Being stand-ups originally, did you both feel like doing something different when you started working together?
D: Well, we both wanted to do sketches. For years we talked about it.
J: We’re friends from doing stand-up, so we didn’t meet from wanting to do something else.
D: We’ve both got a similar sense of humour and find like, similar words funny.
D: Yeah, that’s one of them.
Mellifluous is one of my favourite words.
J: Superb! That’s a good one. Well, we weren’t gonna say that.
D: Tusk is about our level!
J: When we were thinking about what to be called, we were walking past a hairdresser called Tusk and we both started laughing. So, we were going to call it Tusk.
D: I wish we had done!
J: We’re mates and when we were talking about this…
D: “Wouldn’t it be nice to do sketches instead of this awful stand up!” [laughs]
J: The lonely life of stand-up. Then, I gotta be honest, it was fun. It was more fun because you’re doing the shows with a mate. And you’re not hung out to dry on your own. [laughs]
D: Yeah ,it’s always nice to have someone there when it dies.
J: You can laugh about it. The best example of enjoying a horrible moment was when we were doing a sketch about bodybuilders that absolutely tanked. If it was a bit of stand-up and you died that badly, you wouldn’t sleep for a week. But we just laughed our heads off! To the point where, in the second half of the show, we were going to do it again to torture the audience. So, it’s fun.
You can see why a lot of people stop because you have to spend a lot of time with someone, and you’ve got to have a very similar sense of humour for it to work. We hardly ever clash about something do we?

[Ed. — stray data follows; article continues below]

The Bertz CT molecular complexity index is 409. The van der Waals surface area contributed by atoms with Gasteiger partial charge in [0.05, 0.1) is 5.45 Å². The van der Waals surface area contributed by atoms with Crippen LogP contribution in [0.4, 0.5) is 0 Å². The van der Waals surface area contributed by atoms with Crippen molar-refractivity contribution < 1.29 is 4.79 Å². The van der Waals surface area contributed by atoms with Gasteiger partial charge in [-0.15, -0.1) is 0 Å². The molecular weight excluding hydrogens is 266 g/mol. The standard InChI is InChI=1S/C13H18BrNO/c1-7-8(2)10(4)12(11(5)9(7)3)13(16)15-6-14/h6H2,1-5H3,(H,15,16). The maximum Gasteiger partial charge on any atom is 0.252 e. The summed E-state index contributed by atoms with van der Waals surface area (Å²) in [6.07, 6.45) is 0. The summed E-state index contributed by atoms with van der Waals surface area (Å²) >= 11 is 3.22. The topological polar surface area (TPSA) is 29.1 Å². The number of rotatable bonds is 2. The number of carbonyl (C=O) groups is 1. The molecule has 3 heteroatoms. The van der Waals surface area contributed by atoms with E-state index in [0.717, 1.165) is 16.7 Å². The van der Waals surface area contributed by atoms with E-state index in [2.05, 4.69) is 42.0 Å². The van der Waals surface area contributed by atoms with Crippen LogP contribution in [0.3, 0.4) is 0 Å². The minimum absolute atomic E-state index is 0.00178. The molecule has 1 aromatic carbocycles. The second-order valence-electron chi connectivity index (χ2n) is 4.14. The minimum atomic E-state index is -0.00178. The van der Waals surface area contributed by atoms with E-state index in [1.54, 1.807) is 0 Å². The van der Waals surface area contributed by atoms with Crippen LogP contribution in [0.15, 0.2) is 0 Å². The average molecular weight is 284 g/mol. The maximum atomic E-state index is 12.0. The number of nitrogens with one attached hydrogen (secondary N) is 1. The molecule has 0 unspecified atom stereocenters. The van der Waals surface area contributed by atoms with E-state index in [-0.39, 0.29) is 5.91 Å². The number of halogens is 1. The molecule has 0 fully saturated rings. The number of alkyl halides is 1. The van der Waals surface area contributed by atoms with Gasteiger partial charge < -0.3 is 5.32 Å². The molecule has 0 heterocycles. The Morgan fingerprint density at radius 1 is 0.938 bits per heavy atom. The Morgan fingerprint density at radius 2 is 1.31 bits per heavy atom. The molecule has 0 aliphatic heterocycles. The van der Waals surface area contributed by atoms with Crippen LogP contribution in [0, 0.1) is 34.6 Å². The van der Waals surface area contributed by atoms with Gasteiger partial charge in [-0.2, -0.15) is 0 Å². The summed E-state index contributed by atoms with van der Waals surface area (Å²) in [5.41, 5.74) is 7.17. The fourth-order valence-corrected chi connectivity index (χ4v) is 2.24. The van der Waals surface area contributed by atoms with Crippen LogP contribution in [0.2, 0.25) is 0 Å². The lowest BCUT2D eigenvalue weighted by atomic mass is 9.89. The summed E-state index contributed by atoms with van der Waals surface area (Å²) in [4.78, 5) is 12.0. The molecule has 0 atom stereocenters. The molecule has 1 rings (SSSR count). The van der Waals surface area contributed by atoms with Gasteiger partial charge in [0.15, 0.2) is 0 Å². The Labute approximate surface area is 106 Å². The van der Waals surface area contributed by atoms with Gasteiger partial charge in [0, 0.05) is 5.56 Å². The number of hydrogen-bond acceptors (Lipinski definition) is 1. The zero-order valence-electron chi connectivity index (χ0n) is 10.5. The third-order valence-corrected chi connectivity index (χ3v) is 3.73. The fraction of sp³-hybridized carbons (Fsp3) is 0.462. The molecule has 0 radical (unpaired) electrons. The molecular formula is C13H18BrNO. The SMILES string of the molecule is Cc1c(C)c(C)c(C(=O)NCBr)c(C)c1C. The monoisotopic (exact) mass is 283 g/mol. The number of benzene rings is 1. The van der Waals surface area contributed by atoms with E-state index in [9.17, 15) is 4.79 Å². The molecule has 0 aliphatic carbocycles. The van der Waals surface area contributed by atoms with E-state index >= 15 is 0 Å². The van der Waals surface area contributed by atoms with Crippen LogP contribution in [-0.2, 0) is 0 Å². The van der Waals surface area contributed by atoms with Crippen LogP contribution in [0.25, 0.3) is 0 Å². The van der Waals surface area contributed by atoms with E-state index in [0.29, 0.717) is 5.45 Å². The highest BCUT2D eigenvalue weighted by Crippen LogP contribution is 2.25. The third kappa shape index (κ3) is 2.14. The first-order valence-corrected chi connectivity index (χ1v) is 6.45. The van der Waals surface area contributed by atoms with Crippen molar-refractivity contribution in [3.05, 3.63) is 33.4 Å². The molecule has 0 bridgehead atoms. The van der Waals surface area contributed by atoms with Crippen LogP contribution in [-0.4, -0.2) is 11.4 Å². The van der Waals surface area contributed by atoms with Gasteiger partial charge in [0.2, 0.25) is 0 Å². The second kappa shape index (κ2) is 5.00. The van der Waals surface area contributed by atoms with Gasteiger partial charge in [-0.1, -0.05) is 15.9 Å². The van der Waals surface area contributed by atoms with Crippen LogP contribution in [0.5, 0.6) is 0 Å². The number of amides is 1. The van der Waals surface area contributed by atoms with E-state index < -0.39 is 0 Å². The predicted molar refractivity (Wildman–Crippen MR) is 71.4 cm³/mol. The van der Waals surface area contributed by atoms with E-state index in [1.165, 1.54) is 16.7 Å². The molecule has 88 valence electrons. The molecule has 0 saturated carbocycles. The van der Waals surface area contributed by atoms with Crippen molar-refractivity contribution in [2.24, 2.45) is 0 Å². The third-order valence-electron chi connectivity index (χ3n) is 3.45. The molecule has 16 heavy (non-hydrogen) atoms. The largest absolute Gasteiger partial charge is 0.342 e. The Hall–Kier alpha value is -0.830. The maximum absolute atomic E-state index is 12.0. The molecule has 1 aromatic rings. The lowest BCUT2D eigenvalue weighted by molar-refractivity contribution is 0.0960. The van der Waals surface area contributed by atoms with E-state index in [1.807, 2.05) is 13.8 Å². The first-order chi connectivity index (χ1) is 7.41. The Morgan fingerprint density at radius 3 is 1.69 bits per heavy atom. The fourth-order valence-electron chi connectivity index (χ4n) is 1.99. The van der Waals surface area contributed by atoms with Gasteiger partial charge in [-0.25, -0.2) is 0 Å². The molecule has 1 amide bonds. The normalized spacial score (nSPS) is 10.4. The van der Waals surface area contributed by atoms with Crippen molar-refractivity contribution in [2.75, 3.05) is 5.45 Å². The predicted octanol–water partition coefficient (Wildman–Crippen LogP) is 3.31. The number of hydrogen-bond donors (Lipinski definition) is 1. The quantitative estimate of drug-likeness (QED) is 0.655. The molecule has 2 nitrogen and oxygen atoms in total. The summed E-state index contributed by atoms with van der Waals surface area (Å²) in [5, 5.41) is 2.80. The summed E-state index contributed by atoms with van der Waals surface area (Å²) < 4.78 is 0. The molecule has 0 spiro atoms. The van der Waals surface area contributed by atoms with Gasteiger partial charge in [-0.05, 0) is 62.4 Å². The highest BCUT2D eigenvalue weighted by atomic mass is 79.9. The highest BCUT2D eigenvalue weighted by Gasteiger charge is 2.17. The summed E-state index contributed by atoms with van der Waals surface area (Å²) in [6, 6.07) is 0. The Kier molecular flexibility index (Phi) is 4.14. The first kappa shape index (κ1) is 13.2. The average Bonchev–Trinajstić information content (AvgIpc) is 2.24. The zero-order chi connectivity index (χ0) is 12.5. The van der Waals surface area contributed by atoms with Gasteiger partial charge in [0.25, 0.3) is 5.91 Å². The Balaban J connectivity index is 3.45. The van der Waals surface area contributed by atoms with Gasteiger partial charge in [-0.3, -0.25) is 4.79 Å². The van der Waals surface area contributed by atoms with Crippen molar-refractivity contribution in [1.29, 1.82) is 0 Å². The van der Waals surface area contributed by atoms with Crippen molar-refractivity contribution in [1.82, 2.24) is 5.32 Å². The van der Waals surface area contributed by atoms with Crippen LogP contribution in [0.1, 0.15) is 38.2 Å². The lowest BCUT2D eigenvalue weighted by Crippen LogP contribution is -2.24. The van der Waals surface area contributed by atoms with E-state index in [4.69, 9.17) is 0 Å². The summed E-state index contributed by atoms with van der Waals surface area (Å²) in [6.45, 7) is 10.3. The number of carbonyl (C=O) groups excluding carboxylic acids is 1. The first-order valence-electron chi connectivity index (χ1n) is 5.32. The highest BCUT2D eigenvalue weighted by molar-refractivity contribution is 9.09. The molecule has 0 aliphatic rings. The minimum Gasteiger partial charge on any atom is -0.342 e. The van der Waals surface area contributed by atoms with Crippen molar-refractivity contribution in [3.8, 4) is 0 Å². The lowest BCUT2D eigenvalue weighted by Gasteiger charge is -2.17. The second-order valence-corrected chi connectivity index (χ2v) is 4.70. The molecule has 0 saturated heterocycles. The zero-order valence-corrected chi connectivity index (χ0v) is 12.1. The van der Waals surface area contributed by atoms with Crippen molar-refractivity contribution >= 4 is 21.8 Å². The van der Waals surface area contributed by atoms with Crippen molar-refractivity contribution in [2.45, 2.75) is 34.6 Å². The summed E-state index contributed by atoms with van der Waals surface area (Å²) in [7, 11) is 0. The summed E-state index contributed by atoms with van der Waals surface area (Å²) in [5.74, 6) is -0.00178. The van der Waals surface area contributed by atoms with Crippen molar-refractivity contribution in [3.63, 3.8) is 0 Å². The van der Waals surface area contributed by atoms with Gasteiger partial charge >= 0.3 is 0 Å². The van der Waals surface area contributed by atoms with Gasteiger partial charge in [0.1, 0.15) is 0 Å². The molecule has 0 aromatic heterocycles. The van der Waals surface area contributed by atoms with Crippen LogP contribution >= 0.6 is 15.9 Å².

D: No, that’s true, actually. I hadn’t thought of that, it’s always, “Yep, that’s fine!”
J: If one of us shows a sketch to the other, 99 times out of a 100 we’re in agreement, which is quite weird.
D: Yeah, I think that’s quite rare, really.
J: And then it turns out we’re the only two people that find it funny! [laughs] In the entire world! So, it helps we’ve got a similar sense of humour and a love of the word ‘tusk’!
Being a sketch act, does having someone to bounce off on stage affect the show?
J: Yeah, definitely, especially if one of us has given up!
D: It’s nice after you’ve done stand-up to actually have someone you can work with. We do work together well, really. We sort of react off each other. We’ve known each other quite a while now.
J: Six years.
D: And you do find yourself knowing what the other is gonna do, so I can kind of pre-empt it.
J: That’s the kind of thing that we’ve never struggled with. The trust thing. We never hang each other out to dry. [turns to Diane] We’ve built up our own caricatures on stage a bit. haven’t we? You talk shit and you tell me to shut up or you look annoyed.
You did a pilot for Radio 2 that was broadcast recently. How did that compare to a live show?
J: We loved it.
D: It was so much fun. I hadn’t laughed so much in years. You don’t think anyone’s gonna hear it. You’re in a little booth and we just mucked about.
J: We dicked around and we had the most fun. If they let us do a series, oh my god, what a year. We just laughed our arses off. In the radio show we do sketches, but we improvise a lot of stuff between us. Which is us just taking the piss out of each other, really.
D: I think it really worked.
J: The room where Jonathan Ross and Russell Brand got told off for swearing on the phone. That’s where we recorded it.